Proposed tax base changes

The framework proposes to offset some of the revenue impact of the rate reductions by repealing various tax preferences and broadening the tax base. This could affect state tax systems. 

Nearly every state conforms its state corporate and individual (personal) income tax in some manner to the corresponding federal tax. In large part, states begin the computation of state taxable income with federal taxable income and therefore allow, for state tax purposes, many federal deductions. The framework mentions eliminating certain federal deductions for individuals and businesses. If deductions that under states conformity provisions were to be eliminated, the state income tax base would be affected. There are few details on the deductions that would be eliminated, but the framework does specifically state that the section 199 domestic activities production deduction would no longer be needed due to the reduced rate structure. Many states currently decouple the section 199 deduction; those that do not would see their base expand if this deduction were eliminated.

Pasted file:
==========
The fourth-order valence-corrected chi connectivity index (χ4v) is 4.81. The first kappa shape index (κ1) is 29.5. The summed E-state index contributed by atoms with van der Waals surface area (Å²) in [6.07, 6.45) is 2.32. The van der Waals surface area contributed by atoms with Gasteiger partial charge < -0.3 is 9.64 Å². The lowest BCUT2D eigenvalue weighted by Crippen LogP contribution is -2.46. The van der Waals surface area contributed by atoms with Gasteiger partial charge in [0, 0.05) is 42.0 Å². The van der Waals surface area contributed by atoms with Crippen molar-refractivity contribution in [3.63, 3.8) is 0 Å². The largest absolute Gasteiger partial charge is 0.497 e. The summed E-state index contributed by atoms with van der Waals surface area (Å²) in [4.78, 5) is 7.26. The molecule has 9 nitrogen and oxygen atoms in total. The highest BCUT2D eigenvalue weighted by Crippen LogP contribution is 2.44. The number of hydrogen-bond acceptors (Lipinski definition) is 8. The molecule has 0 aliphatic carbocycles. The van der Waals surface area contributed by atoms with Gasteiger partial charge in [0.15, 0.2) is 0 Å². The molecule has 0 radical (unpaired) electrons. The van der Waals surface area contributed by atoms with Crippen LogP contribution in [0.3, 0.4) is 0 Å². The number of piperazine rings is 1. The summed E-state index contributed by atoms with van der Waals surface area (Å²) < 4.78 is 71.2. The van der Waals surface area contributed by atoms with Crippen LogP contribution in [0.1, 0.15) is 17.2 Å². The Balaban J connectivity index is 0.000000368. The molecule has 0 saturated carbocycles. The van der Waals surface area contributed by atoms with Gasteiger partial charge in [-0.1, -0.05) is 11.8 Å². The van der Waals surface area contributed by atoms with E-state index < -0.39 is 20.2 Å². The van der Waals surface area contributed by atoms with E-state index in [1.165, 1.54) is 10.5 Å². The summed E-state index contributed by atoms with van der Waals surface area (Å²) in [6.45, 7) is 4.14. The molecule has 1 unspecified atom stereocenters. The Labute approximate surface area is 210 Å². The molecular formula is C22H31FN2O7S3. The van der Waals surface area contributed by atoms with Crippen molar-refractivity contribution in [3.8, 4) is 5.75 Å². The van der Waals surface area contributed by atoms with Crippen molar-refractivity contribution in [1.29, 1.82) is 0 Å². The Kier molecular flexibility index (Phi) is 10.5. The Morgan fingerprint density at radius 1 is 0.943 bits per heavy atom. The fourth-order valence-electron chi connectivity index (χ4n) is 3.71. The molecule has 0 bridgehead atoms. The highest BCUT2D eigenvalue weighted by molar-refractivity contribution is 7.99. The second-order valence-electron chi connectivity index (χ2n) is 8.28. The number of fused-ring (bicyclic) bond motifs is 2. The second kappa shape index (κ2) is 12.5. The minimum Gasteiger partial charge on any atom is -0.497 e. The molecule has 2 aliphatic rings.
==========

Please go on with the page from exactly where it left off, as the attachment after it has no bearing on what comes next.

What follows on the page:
On the individual income tax side, the framework envisions keeping both the home mortgage interest deduction and charitable contributions deductions. While not specifically stated, it appears the deduction for state and local taxes could be eliminated or limited in some manner. Eliminating the state and local tax deduction could have an indirect effect on the states—particularly high-income tax rate states, such as California and New York, where individual taxpayers benefit greatly from the ability to deduct state and local taxes in computing their federal tax liability.  Eliminating this deduction, which is characterized by some as a federal subsidy of state and local governments, may potentially put pressure on these states to reduce individual income tax rates. 

Immediate expensing

The framework proposes allowing businesses to expense immediately the cost of new investments in depreciable assets other than structures for at least five years. This rule is proposed to apply to investments made after September 27, 2017 (i.e., the date the framework was released).  Given that any new expensing deduction would likely occur in the course of computing federal taxable income, a state’s corporate income tax regime would conform to the federal expensing provisions, unless the state chooses to decouple or chooses not to update its conformity date to incorporate the federal tax Code in effect for the period that includes tax reform.